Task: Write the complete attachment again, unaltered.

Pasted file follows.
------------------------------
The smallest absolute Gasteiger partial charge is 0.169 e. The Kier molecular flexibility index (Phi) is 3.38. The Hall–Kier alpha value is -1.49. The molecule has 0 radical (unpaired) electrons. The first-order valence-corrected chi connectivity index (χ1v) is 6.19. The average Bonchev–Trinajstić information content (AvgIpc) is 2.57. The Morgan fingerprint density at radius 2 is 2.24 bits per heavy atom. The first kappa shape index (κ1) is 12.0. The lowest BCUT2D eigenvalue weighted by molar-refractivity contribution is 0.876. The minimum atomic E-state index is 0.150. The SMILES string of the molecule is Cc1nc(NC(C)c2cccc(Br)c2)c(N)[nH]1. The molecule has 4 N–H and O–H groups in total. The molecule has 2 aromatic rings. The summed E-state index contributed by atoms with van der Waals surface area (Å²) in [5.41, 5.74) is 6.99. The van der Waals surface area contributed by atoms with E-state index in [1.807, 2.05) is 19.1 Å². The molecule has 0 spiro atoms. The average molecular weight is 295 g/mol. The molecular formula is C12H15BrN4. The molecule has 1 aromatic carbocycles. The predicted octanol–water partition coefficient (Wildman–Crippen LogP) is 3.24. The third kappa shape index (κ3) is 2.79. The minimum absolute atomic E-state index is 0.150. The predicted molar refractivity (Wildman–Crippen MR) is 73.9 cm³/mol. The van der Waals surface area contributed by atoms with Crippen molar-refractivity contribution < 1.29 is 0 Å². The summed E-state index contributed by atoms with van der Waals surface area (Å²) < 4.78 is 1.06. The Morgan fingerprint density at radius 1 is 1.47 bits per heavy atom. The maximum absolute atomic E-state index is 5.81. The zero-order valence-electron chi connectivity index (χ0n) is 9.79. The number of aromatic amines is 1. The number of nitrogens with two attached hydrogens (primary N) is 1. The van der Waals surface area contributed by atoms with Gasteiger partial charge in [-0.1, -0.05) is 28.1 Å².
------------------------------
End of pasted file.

The smallest absolute Gasteiger partial charge is 0.169 e. The Kier molecular flexibility index (Phi) is 3.38. The Hall–Kier alpha value is -1.49. The molecule has 0 radical (unpaired) electrons. The first-order valence-corrected chi connectivity index (χ1v) is 6.19. The average Bonchev–Trinajstić information content (AvgIpc) is 2.57. The Morgan fingerprint density at radius 2 is 2.24 bits per heavy atom. The first kappa shape index (κ1) is 12.0. The lowest BCUT2D eigenvalue weighted by molar-refractivity contribution is 0.876. The minimum atomic E-state index is 0.150. The SMILES string of the molecule is Cc1nc(NC(C)c2cccc(Br)c2)c(N)[nH]1. The molecule has 4 N–H and O–H groups in total. The molecule has 2 aromatic rings. The summed E-state index contributed by atoms with van der Waals surface area (Å²) in [5.41, 5.74) is 6.99. The van der Waals surface area contributed by atoms with E-state index in [1.807, 2.05) is 19.1 Å². The molecule has 0 spiro atoms. The average molecular weight is 295 g/mol. The molecular formula is C12H15BrN4. The molecule has 1 aromatic carbocycles. The predicted octanol–water partition coefficient (Wildman–Crippen LogP) is 3.24. The third kappa shape index (κ3) is 2.79. The minimum absolute atomic E-state index is 0.150. The predicted molar refractivity (Wildman–Crippen MR) is 73.9 cm³/mol. The van der Waals surface area contributed by atoms with Crippen molar-refractivity contribution < 1.29 is 0 Å². The summed E-state index contributed by atoms with van der Waals surface area (Å²) < 4.78 is 1.06. The Morgan fingerprint density at radius 1 is 1.47 bits per heavy atom. The maximum absolute atomic E-state index is 5.81. The zero-order valence-electron chi connectivity index (χ0n) is 9.79. The number of aromatic amines is 1. The number of nitrogens with two attached hydrogens (primary N) is 1. The van der Waals surface area contributed by atoms with Gasteiger partial charge in [-0.1, -0.05) is 28.1 Å².